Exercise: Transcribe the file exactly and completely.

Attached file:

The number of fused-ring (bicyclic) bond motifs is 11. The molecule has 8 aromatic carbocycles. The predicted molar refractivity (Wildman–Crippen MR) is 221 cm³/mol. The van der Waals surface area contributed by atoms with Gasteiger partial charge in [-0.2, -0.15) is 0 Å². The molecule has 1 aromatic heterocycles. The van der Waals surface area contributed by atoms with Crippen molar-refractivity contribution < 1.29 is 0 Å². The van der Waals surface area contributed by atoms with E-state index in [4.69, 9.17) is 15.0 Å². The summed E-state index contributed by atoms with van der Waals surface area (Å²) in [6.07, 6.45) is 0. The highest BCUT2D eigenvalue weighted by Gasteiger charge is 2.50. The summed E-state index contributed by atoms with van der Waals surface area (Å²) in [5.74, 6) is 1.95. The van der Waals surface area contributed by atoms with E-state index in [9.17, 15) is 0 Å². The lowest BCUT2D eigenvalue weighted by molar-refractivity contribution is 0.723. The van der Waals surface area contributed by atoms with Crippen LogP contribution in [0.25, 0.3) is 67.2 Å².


The number of fused-ring (bicyclic) bond motifs is 11. The molecule has 8 aromatic carbocycles. The predicted molar refractivity (Wildman–Crippen MR) is 221 cm³/mol. The van der Waals surface area contributed by atoms with Gasteiger partial charge in [-0.2, -0.15) is 0 Å². The molecule has 1 aromatic heterocycles. The van der Waals surface area contributed by atoms with Crippen molar-refractivity contribution < 1.29 is 0 Å². The van der Waals surface area contributed by atoms with E-state index in [4.69, 9.17) is 15.0 Å². The summed E-state index contributed by atoms with van der Waals surface area (Å²) in [6.07, 6.45) is 0. The highest BCUT2D eigenvalue weighted by Gasteiger charge is 2.50. The summed E-state index contributed by atoms with van der Waals surface area (Å²) in [5.74, 6) is 1.95. The van der Waals surface area contributed by atoms with E-state index in [9.17, 15) is 0 Å². The lowest BCUT2D eigenvalue weighted by molar-refractivity contribution is 0.723. The van der Waals surface area contributed by atoms with Crippen LogP contribution in [0.25, 0.3) is 67.2 Å².